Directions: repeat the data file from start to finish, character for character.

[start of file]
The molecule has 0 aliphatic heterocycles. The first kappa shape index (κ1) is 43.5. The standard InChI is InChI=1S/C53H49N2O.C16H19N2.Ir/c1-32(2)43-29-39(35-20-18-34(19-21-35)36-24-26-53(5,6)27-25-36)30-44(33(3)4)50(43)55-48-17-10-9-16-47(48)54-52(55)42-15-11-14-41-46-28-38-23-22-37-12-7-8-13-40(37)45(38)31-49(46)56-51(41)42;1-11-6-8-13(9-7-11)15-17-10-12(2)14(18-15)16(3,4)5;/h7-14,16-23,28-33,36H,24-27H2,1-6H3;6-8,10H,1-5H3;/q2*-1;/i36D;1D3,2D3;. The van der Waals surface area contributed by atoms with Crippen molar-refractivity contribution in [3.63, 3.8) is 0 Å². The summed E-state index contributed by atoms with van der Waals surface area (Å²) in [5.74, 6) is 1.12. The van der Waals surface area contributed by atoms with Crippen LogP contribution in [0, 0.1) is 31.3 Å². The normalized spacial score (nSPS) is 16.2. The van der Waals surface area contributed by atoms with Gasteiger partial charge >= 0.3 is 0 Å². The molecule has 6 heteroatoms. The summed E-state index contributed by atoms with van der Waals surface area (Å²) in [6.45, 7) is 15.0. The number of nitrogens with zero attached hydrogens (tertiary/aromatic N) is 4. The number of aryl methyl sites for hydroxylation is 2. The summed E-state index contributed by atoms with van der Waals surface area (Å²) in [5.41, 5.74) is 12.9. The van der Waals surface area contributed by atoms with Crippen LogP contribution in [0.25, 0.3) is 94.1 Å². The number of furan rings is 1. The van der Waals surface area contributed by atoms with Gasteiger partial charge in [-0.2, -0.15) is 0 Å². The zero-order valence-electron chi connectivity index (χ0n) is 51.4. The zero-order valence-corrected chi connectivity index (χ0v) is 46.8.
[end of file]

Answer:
The molecule has 0 aliphatic heterocycles. The first kappa shape index (κ1) is 43.5. The standard InChI is InChI=1S/C53H49N2O.C16H19N2.Ir/c1-32(2)43-29-39(35-20-18-34(19-21-35)36-24-26-53(5,6)27-25-36)30-44(33(3)4)50(43)55-48-17-10-9-16-47(48)54-52(55)42-15-11-14-41-46-28-38-23-22-37-12-7-8-13-40(37)45(38)31-49(46)56-51(41)42;1-11-6-8-13(9-7-11)15-17-10-12(2)14(18-15)16(3,4)5;/h7-14,16-23,28-33,36H,24-27H2,1-6H3;6-8,10H,1-5H3;/q2*-1;/i36D;1D3,2D3;. The van der Waals surface area contributed by atoms with Crippen molar-refractivity contribution in [3.63, 3.8) is 0 Å². The summed E-state index contributed by atoms with van der Waals surface area (Å²) in [5.74, 6) is 1.12. The van der Waals surface area contributed by atoms with Crippen LogP contribution in [0, 0.1) is 31.3 Å². The normalized spacial score (nSPS) is 16.2. The van der Waals surface area contributed by atoms with Gasteiger partial charge >= 0.3 is 0 Å². The molecule has 6 heteroatoms. The summed E-state index contributed by atoms with van der Waals surface area (Å²) in [6.45, 7) is 15.0. The number of nitrogens with zero attached hydrogens (tertiary/aromatic N) is 4. The number of aryl methyl sites for hydroxylation is 2. The summed E-state index contributed by atoms with van der Waals surface area (Å²) in [5.41, 5.74) is 12.9. The van der Waals surface area contributed by atoms with Crippen LogP contribution in [0.25, 0.3) is 94.1 Å². The number of furan rings is 1. The van der Waals surface area contributed by atoms with Gasteiger partial charge in [-0.2, -0.15) is 0 Å². The zero-order valence-electron chi connectivity index (χ0n) is 51.4. The zero-order valence-corrected chi connectivity index (χ0v) is 46.8.